Alternating access to the transmembrane domain of the ATP-binding cassette protein cystic fibrosis transmembrane conductance regulator (ABCC7).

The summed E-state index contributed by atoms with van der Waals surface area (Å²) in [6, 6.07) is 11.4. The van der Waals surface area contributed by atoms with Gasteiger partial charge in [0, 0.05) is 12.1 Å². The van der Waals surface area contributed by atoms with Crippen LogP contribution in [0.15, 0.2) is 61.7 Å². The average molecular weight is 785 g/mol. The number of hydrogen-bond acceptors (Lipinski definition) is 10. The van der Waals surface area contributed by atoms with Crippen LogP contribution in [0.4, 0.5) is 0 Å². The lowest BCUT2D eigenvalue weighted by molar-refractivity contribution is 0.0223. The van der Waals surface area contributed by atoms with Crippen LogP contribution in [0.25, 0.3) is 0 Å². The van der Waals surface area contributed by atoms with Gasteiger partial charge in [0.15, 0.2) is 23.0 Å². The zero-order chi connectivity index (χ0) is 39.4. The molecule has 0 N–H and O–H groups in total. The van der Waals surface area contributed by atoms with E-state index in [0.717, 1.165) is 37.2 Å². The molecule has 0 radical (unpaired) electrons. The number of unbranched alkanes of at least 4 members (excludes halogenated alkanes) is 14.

ABSTRACT The cystic fibrosis transmembrane conductance regulator (CFTR) chloride channel is a member of the ATP-binding cassette (ABC) protein family, most members of which act as active transporters. Actively transporting ABC proteins are thought to alternate between "outwardly facing" and "inwardly facing" conformations of the transmembrane substrate pathway. In CFTR, it is assumed that the outwardly facing conformation corresponds to the channel open state, based on homology with other ABC proteins. We have used patch clamp recording to quantify the rate of access of cysteine-reactive probes to cysteines introduced into two different transmembrane regions of CFTR from both the intracellular and extracellular solutions. Two probes, the large [2-sulfonatoethyl]methanethiosulfonate (MTSES) molecule and permeant Au(CN)(2)(-) ions, were applied to either side of the membrane to modify cysteines substituted for Leu-102 (first transmembrane region) and Thr-338 (sixth transmembrane region). Channel opening and closing were altered by mutations in the nucleotide binding domains of the channel. We find that, for both MTSES and Au(CN)(2)(-), access to these two cysteines from the cytoplasmic side is faster in open channels, whereas access to these same sites from the extracellular side is faster in closed channels. These results are consistent with alternating access to the transmembrane regions, however with the open state facing inwardly and the closed state facing outwardly. Our findings therefore prompt revision of current CFTR structural and mechanistic models, as well as having broader implications for transport mechanisms in all ABC proteins. Our results also suggest possible locations of both functional and dysfunctional ("vestigial") gates within the CFTR permeation pathway.